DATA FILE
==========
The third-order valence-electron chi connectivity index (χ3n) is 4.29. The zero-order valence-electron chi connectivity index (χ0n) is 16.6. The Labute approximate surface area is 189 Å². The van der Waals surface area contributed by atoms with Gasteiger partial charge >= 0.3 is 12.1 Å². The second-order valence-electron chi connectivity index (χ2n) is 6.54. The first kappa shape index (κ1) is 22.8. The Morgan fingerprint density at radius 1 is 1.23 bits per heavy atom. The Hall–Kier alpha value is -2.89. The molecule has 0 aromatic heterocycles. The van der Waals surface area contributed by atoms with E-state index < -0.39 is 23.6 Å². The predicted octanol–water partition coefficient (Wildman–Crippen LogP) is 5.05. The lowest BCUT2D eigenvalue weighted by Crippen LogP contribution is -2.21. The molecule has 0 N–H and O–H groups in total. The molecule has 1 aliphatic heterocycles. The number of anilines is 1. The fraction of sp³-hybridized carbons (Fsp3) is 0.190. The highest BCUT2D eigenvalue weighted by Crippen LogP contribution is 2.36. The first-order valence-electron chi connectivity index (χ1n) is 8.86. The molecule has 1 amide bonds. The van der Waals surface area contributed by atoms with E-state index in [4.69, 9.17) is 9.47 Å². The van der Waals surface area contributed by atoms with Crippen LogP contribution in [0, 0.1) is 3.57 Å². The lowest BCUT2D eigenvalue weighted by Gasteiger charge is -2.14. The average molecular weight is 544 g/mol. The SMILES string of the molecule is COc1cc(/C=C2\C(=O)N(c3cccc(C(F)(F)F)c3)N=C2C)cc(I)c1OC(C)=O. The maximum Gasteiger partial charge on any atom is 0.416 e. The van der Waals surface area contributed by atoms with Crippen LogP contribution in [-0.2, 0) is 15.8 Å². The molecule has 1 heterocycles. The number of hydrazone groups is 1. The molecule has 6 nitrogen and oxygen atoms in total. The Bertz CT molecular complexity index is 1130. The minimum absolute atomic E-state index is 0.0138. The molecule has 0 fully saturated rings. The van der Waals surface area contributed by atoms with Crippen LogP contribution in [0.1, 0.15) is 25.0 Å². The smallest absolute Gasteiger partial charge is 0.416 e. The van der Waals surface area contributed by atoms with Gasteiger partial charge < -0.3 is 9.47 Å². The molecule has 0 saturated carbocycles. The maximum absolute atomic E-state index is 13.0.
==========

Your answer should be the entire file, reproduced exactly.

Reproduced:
The third-order valence-electron chi connectivity index (χ3n) is 4.29. The zero-order valence-electron chi connectivity index (χ0n) is 16.6. The Labute approximate surface area is 189 Å². The van der Waals surface area contributed by atoms with Gasteiger partial charge >= 0.3 is 12.1 Å². The second-order valence-electron chi connectivity index (χ2n) is 6.54. The first kappa shape index (κ1) is 22.8. The Morgan fingerprint density at radius 1 is 1.23 bits per heavy atom. The Hall–Kier alpha value is -2.89. The molecule has 0 aromatic heterocycles. The van der Waals surface area contributed by atoms with E-state index < -0.39 is 23.6 Å². The predicted octanol–water partition coefficient (Wildman–Crippen LogP) is 5.05. The lowest BCUT2D eigenvalue weighted by Crippen LogP contribution is -2.21. The molecule has 0 N–H and O–H groups in total. The molecule has 1 aliphatic heterocycles. The number of anilines is 1. The fraction of sp³-hybridized carbons (Fsp3) is 0.190. The highest BCUT2D eigenvalue weighted by Crippen LogP contribution is 2.36. The first-order valence-electron chi connectivity index (χ1n) is 8.86. The molecule has 1 amide bonds. The van der Waals surface area contributed by atoms with E-state index in [4.69, 9.17) is 9.47 Å². The van der Waals surface area contributed by atoms with Crippen LogP contribution in [0, 0.1) is 3.57 Å². The lowest BCUT2D eigenvalue weighted by Gasteiger charge is -2.14. The average molecular weight is 544 g/mol. The SMILES string of the molecule is COc1cc(/C=C2\C(=O)N(c3cccc(C(F)(F)F)c3)N=C2C)cc(I)c1OC(C)=O. The maximum Gasteiger partial charge on any atom is 0.416 e. The van der Waals surface area contributed by atoms with Crippen LogP contribution in [-0.2, 0) is 15.8 Å². The molecule has 1 heterocycles. The number of hydrazone groups is 1. The molecule has 6 nitrogen and oxygen atoms in total. The Bertz CT molecular complexity index is 1130. The minimum absolute atomic E-state index is 0.0138. The molecule has 0 fully saturated rings. The van der Waals surface area contributed by atoms with Crippen LogP contribution in [0.1, 0.15) is 25.0 Å². The smallest absolute Gasteiger partial charge is 0.416 e. The van der Waals surface area contributed by atoms with Gasteiger partial charge < -0.3 is 9.47 Å². The molecule has 0 saturated carbocycles. The maximum absolute atomic E-state index is 13.0.